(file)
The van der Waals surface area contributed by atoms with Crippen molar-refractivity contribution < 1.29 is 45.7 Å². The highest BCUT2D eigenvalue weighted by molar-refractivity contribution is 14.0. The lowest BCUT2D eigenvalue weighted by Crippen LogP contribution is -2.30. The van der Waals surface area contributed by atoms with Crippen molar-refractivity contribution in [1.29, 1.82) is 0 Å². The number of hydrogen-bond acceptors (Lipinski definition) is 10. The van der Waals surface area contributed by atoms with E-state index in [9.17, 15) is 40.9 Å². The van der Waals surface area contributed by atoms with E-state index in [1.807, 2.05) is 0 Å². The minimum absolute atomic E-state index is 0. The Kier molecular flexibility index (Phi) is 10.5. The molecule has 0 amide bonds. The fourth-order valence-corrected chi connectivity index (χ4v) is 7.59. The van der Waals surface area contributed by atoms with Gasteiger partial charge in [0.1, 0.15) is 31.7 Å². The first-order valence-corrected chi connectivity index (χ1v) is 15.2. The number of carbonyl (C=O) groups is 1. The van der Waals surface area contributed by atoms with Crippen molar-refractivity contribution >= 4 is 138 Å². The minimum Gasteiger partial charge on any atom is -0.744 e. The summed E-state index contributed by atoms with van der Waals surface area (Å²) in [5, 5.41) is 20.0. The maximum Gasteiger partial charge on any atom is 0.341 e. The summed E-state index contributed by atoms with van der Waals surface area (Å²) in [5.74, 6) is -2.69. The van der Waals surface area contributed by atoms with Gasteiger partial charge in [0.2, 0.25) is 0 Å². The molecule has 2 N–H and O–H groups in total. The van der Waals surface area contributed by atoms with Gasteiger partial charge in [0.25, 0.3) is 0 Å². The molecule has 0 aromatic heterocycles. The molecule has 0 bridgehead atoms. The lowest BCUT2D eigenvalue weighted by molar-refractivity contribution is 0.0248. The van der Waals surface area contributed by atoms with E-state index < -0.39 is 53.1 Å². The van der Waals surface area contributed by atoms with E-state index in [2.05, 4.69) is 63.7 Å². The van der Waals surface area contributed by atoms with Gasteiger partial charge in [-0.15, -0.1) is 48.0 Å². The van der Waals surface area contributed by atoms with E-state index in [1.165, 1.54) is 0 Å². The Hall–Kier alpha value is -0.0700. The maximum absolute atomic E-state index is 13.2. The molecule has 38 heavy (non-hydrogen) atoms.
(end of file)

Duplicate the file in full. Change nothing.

The van der Waals surface area contributed by atoms with Crippen molar-refractivity contribution < 1.29 is 45.7 Å². The highest BCUT2D eigenvalue weighted by molar-refractivity contribution is 14.0. The lowest BCUT2D eigenvalue weighted by Crippen LogP contribution is -2.30. The van der Waals surface area contributed by atoms with Crippen molar-refractivity contribution in [1.29, 1.82) is 0 Å². The number of hydrogen-bond acceptors (Lipinski definition) is 10. The van der Waals surface area contributed by atoms with E-state index in [9.17, 15) is 40.9 Å². The van der Waals surface area contributed by atoms with E-state index in [1.807, 2.05) is 0 Å². The minimum absolute atomic E-state index is 0. The Kier molecular flexibility index (Phi) is 10.5. The molecule has 0 amide bonds. The fourth-order valence-corrected chi connectivity index (χ4v) is 7.59. The van der Waals surface area contributed by atoms with Gasteiger partial charge in [0.1, 0.15) is 31.7 Å². The first-order valence-corrected chi connectivity index (χ1v) is 15.2. The number of carbonyl (C=O) groups is 1. The van der Waals surface area contributed by atoms with Crippen molar-refractivity contribution >= 4 is 138 Å². The minimum Gasteiger partial charge on any atom is -0.744 e. The summed E-state index contributed by atoms with van der Waals surface area (Å²) in [5, 5.41) is 20.0. The maximum Gasteiger partial charge on any atom is 0.341 e. The summed E-state index contributed by atoms with van der Waals surface area (Å²) in [5.74, 6) is -2.69. The van der Waals surface area contributed by atoms with Gasteiger partial charge in [0.2, 0.25) is 0 Å². The molecule has 2 N–H and O–H groups in total. The van der Waals surface area contributed by atoms with Gasteiger partial charge in [0.25, 0.3) is 0 Å². The molecule has 0 aromatic heterocycles. The molecule has 0 bridgehead atoms. The lowest BCUT2D eigenvalue weighted by molar-refractivity contribution is 0.0248. The van der Waals surface area contributed by atoms with E-state index < -0.39 is 53.1 Å². The van der Waals surface area contributed by atoms with E-state index in [2.05, 4.69) is 63.7 Å². The van der Waals surface area contributed by atoms with Gasteiger partial charge in [-0.15, -0.1) is 48.0 Å². The van der Waals surface area contributed by atoms with E-state index in [1.165, 1.54) is 0 Å². The Hall–Kier alpha value is -0.0700. The maximum absolute atomic E-state index is 13.2. The molecule has 38 heavy (non-hydrogen) atoms.